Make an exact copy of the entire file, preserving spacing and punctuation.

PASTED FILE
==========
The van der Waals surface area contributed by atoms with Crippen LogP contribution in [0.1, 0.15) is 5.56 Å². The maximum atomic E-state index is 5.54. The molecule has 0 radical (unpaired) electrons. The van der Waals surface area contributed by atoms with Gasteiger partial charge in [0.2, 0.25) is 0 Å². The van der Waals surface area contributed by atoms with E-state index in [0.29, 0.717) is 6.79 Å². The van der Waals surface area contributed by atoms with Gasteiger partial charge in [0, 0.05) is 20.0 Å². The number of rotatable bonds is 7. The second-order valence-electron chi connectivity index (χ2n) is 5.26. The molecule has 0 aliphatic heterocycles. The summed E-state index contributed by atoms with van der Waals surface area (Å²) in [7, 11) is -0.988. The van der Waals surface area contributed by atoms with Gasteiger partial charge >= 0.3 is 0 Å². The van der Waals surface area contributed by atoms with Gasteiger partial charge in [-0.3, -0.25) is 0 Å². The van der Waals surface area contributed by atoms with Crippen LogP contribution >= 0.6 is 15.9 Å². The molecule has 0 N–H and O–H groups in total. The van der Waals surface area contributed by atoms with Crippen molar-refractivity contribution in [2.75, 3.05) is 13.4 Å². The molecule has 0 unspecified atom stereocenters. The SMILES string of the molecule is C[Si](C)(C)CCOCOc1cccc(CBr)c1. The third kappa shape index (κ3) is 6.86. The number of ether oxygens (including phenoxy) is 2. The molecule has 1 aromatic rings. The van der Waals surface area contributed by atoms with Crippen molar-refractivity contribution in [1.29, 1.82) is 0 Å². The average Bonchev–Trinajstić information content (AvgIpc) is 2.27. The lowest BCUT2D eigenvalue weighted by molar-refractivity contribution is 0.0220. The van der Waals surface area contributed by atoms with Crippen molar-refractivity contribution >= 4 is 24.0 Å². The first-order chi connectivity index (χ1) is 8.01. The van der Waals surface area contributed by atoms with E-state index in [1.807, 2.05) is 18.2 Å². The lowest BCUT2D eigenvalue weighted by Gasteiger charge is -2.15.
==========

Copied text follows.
The van der Waals surface area contributed by atoms with Crippen LogP contribution in [0.1, 0.15) is 5.56 Å². The maximum atomic E-state index is 5.54. The molecule has 0 radical (unpaired) electrons. The van der Waals surface area contributed by atoms with Gasteiger partial charge in [0.2, 0.25) is 0 Å². The van der Waals surface area contributed by atoms with E-state index in [0.29, 0.717) is 6.79 Å². The van der Waals surface area contributed by atoms with Gasteiger partial charge in [0, 0.05) is 20.0 Å². The number of rotatable bonds is 7. The second-order valence-electron chi connectivity index (χ2n) is 5.26. The molecule has 0 aliphatic heterocycles. The summed E-state index contributed by atoms with van der Waals surface area (Å²) in [7, 11) is -0.988. The van der Waals surface area contributed by atoms with Gasteiger partial charge >= 0.3 is 0 Å². The van der Waals surface area contributed by atoms with Gasteiger partial charge in [-0.3, -0.25) is 0 Å². The van der Waals surface area contributed by atoms with Crippen LogP contribution >= 0.6 is 15.9 Å². The molecule has 0 N–H and O–H groups in total. The van der Waals surface area contributed by atoms with Crippen molar-refractivity contribution in [2.75, 3.05) is 13.4 Å². The molecule has 0 unspecified atom stereocenters. The SMILES string of the molecule is C[Si](C)(C)CCOCOc1cccc(CBr)c1. The third kappa shape index (κ3) is 6.86. The number of ether oxygens (including phenoxy) is 2. The molecule has 1 aromatic rings. The van der Waals surface area contributed by atoms with Crippen molar-refractivity contribution in [1.29, 1.82) is 0 Å². The average Bonchev–Trinajstić information content (AvgIpc) is 2.27. The lowest BCUT2D eigenvalue weighted by molar-refractivity contribution is 0.0220. The van der Waals surface area contributed by atoms with Crippen molar-refractivity contribution >= 4 is 24.0 Å². The first-order chi connectivity index (χ1) is 8.01. The van der Waals surface area contributed by atoms with E-state index in [1.807, 2.05) is 18.2 Å². The lowest BCUT2D eigenvalue weighted by Gasteiger charge is -2.15.